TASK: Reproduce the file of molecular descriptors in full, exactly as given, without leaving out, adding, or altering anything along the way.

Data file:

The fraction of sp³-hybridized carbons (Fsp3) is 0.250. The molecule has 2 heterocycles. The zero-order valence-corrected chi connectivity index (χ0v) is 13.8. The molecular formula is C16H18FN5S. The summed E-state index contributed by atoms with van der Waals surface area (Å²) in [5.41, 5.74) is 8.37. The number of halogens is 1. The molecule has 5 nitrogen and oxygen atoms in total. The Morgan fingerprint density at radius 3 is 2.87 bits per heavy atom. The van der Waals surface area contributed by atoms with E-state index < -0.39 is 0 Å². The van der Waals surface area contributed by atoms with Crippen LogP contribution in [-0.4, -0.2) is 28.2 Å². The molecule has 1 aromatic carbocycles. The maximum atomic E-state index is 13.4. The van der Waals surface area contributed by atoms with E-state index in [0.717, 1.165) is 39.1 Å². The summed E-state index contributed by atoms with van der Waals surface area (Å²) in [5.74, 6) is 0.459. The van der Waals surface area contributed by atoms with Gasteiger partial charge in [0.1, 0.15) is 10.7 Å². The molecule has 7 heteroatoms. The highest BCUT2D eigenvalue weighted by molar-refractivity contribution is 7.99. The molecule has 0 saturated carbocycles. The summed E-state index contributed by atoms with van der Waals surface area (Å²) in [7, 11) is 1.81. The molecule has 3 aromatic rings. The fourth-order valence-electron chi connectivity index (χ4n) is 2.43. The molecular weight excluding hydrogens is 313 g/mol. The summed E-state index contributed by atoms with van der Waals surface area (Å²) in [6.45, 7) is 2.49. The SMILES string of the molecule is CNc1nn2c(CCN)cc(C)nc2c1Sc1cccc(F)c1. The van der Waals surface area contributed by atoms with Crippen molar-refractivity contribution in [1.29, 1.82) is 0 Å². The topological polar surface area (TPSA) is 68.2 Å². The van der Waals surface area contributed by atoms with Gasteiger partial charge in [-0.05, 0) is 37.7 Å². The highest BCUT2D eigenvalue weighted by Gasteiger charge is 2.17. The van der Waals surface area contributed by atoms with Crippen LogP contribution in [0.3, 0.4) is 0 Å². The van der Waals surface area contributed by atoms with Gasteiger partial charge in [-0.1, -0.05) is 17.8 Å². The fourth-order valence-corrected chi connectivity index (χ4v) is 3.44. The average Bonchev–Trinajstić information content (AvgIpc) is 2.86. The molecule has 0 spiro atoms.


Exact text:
The fraction of sp³-hybridized carbons (Fsp3) is 0.250. The molecule has 2 heterocycles. The zero-order valence-corrected chi connectivity index (χ0v) is 13.8. The molecular formula is C16H18FN5S. The summed E-state index contributed by atoms with van der Waals surface area (Å²) in [5.41, 5.74) is 8.37. The number of halogens is 1. The molecule has 5 nitrogen and oxygen atoms in total. The Morgan fingerprint density at radius 3 is 2.87 bits per heavy atom. The van der Waals surface area contributed by atoms with E-state index < -0.39 is 0 Å². The van der Waals surface area contributed by atoms with Crippen LogP contribution in [-0.4, -0.2) is 28.2 Å². The molecule has 1 aromatic carbocycles. The maximum atomic E-state index is 13.4. The van der Waals surface area contributed by atoms with E-state index in [0.717, 1.165) is 39.1 Å². The summed E-state index contributed by atoms with van der Waals surface area (Å²) in [5.74, 6) is 0.459. The van der Waals surface area contributed by atoms with Gasteiger partial charge in [0.1, 0.15) is 10.7 Å². The molecule has 7 heteroatoms. The highest BCUT2D eigenvalue weighted by molar-refractivity contribution is 7.99. The molecule has 0 saturated carbocycles. The summed E-state index contributed by atoms with van der Waals surface area (Å²) in [7, 11) is 1.81. The molecule has 3 aromatic rings. The fourth-order valence-electron chi connectivity index (χ4n) is 2.43. The molecular weight excluding hydrogens is 313 g/mol. The summed E-state index contributed by atoms with van der Waals surface area (Å²) in [6.45, 7) is 2.49. The SMILES string of the molecule is CNc1nn2c(CCN)cc(C)nc2c1Sc1cccc(F)c1. The van der Waals surface area contributed by atoms with Crippen molar-refractivity contribution in [1.29, 1.82) is 0 Å². The topological polar surface area (TPSA) is 68.2 Å². The van der Waals surface area contributed by atoms with Gasteiger partial charge in [-0.05, 0) is 37.7 Å². The highest BCUT2D eigenvalue weighted by Gasteiger charge is 2.17. The van der Waals surface area contributed by atoms with Crippen LogP contribution in [0.3, 0.4) is 0 Å². The van der Waals surface area contributed by atoms with Gasteiger partial charge in [-0.1, -0.05) is 17.8 Å². The fourth-order valence-corrected chi connectivity index (χ4v) is 3.44. The average Bonchev–Trinajstić information content (AvgIpc) is 2.86. The molecule has 0 spiro atoms.